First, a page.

Khan bruises Collazo for win

Amir Khan, Luis Collazo

LAS VEGAS -- Amir Khan thought he had a fight against Floyd Mayweather Jr. locked up months ago and was bitterly disappointed when Mayweather bypassed him and elected to fight Marcos Maidana instead on Saturday night.

So Khan, a former unified junior welterweight titlist, accepted a spot in the co-feature, moved up to welterweight and scored a clear unanimous decision against former titleholder Luis Collazo at the MGM Grand Garden Arena, hoping his victory was enough of a statement to put himself at the front of the line to face Mayweather in the fall.

"Definitely, people want to see that fight between me and Floyd," Khan said. "He's fighting guys who are strong, but styles make fights, and I believe my style would cause Floyd a lot of trouble."

Although Khan was the clear winner, scoring three knockdowns and outboxing Collazo to win 119-104, 119-104 and 117-106 -- ESPN.com also had it 117-106 -- the victory was not without some worrisome moments, especially when Collazo really shook him up in the eighth round.

Khan was in command from the outset, showing much faster hands, good movement and power. He hurt Collazo with a pair of right hands early in the second round and also landed a solid left hook.

In the third round, Khan dropped Collazo, catching him with a short right hand during an inside exchange.

Khan sure didn't look like a fighter who had been out of the ring for 13 months, a layoff caused mainly because he thought he had the Mayweather fight and pulled out of the late stages of negotiations for a fight with then-welterweight titlist Devon Alexander in December.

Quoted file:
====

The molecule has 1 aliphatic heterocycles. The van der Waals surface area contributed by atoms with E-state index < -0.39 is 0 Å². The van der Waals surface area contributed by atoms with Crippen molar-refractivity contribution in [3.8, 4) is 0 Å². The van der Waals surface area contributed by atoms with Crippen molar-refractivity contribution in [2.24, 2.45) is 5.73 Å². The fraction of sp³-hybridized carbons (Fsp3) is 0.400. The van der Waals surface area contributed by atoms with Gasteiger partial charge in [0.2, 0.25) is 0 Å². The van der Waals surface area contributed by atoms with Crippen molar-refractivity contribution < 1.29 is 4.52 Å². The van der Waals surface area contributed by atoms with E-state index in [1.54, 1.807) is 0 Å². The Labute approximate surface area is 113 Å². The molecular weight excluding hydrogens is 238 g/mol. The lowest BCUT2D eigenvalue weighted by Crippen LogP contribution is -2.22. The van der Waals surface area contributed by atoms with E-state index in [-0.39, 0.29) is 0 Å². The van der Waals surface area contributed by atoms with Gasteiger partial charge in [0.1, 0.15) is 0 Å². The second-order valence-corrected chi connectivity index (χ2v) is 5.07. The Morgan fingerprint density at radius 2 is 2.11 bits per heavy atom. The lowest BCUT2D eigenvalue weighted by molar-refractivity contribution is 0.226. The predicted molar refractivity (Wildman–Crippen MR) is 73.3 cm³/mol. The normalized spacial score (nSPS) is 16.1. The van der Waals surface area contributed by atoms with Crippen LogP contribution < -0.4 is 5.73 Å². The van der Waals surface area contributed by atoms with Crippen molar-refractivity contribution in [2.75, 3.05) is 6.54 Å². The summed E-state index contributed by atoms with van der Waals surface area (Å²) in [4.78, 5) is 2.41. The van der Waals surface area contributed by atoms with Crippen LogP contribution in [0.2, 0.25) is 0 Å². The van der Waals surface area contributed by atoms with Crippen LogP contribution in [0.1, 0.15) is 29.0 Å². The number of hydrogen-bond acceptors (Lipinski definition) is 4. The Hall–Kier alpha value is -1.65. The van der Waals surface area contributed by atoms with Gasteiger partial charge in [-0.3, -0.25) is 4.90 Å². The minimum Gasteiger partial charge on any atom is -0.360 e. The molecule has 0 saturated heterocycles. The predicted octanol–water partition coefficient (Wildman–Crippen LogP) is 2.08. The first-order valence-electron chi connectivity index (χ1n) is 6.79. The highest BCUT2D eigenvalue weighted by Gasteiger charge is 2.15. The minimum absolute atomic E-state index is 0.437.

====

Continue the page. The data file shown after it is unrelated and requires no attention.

"One thing about [trainer] Virgil Hunter is it's the first time we ever spent a long time together," Khan said. "He taught me some good things and I put them together tonight. [Collazo] was very awkward.

"I think it was great to have that layoff. I needed a break from boxing but at the same time I needed to work on some things."

Collazo put himself in an even deeper hole in the eighth round when he landed a very low blow and referee Vic Drakulich, who warned Collazo earlier, took away a point.

Moments later, Collazo landed his best punch of the fight, rocking Khan with a left hand and making his legs turn to jelly. Khan was still hurt when Drakulich took a point from him later in the round for holding.

Khan (29-3, 19 KOs), 27, of England, seemed to be fading in the ninth. He was trying to stay away from Collazo (35-6, 18 KOs), 33, of Brooklyn, N.Y., who was aggressive and trying to walk him down, knowing it might only take one hard shot to damage Khan, whose poor chin has been well-established.

But Khan came back strong in the 10th round, dropping Collazo twice late in the round, first with a big right hand on the chin and then moments later on a combination late in the round.

"I had to hang in there," said Collazo, who landed the big fight with Khan by knocking out former titlist Victor Ortiz by second-round knockout in January. "That's how we do it. I hurt my left knuckle. His style is tough. He kept grabbing me. Things happen."

In the opening moments of the 12th round, Collazo landed a brutal low blow that sent Khan to the mat and Drakulich gave him time to recover, but Khan got himself together and cruised to the bell.

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